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Key Takeaways from the Spring Statement 2022

Key Takeaways from the Spring Statement 2022

Key Takeaways from the Chancellor of the Exchequer's Spring Statement 2022

The Chancellor Rishi Sunak unveiled his Spring Statement for 2022 on 23 March and in some ways it was more like a mini budget.

Key takeaways from the Spring Statement include:

  • The earnings threshold at which you start to pay National Insurance Contributions (NICs) will increase to £12,570 from July 2022. This is currently set at £9,880 (correct at time of writing, March 2022), so will leave people with more money in their pockets.
  • Class 2 NICs for the self-employed will also reduce, from April 2022, to zero for profits between £6,515 and £9,568
  • 5p per litre has been cut immediately from fuel duty.
  • The basic rate of income tax will reduce from 20% to 19% starting in April 2024.
  • The Employment Allowance will increase to £5,000 per annum from April 2022. Currently it’s set at £4,000. The allowance reduces the NICs that employers have to pay.
  • VAT on materials that save energy will be reduced from 5% to zero from April 2022. This should reduce the cost of things like solar panels, heat pumps and insulation.
  • Councils in England will be able to pass on their share of an additional £500m in extra Government support via the Household Support Fund. The new tranche is for the period 2022/23. The fund helps vulnerable residents, via councils, with short-term help with things like fuel and household bills, food, clothing and other essentials. The previous tranche ends on 31 March 2022, so this is timely.

Watch the Chancellor’s 28 minute Spring Statement 2022, as delivered to the House of Commons, in the video above (skip any adverts). Alternatively get all the detail in the House’s briefing summary here. There’s also a Read more

The Spring Budget, March 2017

Spring Budget 2017: Key Changes Affecting SMEs & the Self-Employed

Philip Hammond, Chancellor of the Exchequer, delivered his Spring Budget to the House of Commons today.

If you missed it, you can watch and listen to the entire speech by clicking the video above. For those without 55 minutes to spare, we spotlight the key changes, particularly in relation to tax, National Insurance, the self-employed and small businesses.

  • For the self-employed, Class 2 National Insurance Contributions (NICs) were already set to be abolished from April 2018. Today, to the surprise of many, the Chancellor announced that Class 4 NIC rates will increase from 9% to 10% from April 2018, increasing again to 11% in April 2019. The Chancellor said that this was to more closely align self-employed NI rates with those paid by employees, particularly in view of the new State Pension to which the self-employed will now have access.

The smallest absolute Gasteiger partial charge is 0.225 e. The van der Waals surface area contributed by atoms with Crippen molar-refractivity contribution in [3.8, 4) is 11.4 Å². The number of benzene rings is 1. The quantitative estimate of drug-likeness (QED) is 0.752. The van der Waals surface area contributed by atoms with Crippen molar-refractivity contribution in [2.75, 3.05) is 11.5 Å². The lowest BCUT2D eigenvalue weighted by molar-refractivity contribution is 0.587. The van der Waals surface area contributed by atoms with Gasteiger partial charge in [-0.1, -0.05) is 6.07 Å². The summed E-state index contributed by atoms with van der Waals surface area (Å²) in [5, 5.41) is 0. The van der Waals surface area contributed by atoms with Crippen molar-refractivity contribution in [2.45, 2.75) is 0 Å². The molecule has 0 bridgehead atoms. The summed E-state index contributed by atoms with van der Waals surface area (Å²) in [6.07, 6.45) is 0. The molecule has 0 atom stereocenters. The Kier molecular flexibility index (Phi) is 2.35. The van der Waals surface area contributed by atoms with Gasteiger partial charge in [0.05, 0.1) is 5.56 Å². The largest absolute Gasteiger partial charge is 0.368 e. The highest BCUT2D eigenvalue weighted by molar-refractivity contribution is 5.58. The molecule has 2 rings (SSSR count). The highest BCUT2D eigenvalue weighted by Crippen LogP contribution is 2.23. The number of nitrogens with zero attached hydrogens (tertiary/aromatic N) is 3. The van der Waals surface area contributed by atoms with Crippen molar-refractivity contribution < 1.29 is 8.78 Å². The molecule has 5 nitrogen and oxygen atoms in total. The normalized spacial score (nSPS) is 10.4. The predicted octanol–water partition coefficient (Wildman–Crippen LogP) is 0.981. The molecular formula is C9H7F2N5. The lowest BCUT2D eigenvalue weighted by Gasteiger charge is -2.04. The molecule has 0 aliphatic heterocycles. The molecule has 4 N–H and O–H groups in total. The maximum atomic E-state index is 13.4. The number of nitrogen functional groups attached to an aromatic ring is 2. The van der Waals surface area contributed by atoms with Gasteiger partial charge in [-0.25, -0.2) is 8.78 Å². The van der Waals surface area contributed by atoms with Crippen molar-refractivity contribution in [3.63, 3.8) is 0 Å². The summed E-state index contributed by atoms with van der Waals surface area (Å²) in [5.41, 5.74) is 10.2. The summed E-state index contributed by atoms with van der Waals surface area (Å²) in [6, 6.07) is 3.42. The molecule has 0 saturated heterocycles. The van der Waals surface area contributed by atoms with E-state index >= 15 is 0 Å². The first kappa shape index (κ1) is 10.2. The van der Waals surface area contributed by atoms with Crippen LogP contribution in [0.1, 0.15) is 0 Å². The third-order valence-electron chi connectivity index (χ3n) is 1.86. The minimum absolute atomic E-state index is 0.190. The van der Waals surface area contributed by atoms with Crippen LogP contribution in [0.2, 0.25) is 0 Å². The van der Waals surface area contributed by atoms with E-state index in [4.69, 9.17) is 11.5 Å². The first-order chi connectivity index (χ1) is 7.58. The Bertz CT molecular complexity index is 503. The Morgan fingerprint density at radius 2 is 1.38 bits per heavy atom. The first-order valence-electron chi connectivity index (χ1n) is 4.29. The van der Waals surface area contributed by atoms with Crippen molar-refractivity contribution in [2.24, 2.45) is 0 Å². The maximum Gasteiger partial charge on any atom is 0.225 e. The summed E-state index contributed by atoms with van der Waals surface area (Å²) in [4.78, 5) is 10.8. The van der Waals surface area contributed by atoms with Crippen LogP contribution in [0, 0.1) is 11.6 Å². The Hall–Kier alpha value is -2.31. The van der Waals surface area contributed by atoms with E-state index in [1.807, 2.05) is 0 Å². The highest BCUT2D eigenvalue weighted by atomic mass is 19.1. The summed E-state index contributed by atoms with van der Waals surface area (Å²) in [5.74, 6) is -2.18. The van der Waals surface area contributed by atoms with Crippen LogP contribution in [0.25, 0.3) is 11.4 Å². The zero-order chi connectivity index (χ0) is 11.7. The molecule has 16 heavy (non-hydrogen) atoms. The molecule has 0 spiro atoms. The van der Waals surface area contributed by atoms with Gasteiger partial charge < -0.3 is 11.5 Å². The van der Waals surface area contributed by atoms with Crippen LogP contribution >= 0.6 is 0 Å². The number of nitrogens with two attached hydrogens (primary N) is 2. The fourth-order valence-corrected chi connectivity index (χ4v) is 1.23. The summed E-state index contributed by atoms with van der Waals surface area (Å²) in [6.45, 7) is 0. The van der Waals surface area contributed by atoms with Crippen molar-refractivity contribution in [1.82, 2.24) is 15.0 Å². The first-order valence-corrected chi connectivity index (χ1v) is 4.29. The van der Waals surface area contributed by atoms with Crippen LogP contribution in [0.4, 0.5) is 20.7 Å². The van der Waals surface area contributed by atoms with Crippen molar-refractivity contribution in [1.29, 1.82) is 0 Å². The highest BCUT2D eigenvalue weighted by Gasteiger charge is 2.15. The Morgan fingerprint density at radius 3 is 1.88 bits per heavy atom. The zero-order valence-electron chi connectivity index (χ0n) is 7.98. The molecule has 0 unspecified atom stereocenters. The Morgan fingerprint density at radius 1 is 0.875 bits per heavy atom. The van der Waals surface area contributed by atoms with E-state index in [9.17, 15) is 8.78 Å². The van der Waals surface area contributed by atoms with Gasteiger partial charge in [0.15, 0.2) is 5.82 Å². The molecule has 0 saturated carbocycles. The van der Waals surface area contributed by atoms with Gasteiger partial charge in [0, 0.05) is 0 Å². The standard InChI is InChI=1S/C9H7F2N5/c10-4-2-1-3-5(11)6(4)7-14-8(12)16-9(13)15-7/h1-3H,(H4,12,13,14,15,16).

• Tax-free dividends for those working through a limited company will also be reduced from the current £5,000 level to just £2,000 in April 2018. Corporation Tax will then be charged above that threshold. Again, the reason cited was to bring the self-employed more in line with employees in terms of tax paid overall.
  • The National Living Wage, for those over 25, will increase to £7.50 per hour from April.
  • From April this year, the personal allowance (the amount people can earn before paying income tax) will increase to £11,500 and to £12,500 by 2020. The threshold for higher rate tax will also increase from £43,000 to £45,000 this April.
  • Up to £2,000 (tax-free) will be available towards the cost of childcare for children under 12 from April this year. So for every 80 pence you pay in childcare costs up to £10,000 maximum, the government will add a further 20 pence.
  • Those lucky enough to be able to afford it will be able to save up to £20k maximum in their ISAs from this April. There will also be an NS&I bond introduced, which will pay 2.2% interest on a maximum of £3,000 per person.
  • There will be help for businesses following business rate increases, particularly pubs, which will receive a £1,000 discount if their rateable value is less than £100k (apparently that’s 90% of all English pubs). Also businesses coming out of ‘small business rate relief’ will be helped through the transition with a promise of increases no larger than £50 per month from next year.
  • There will also be an expansion of the clampdown on tax avoidance where some businesses were converting capital losses into trading losses.

Other announcements made by the Chancellor Read more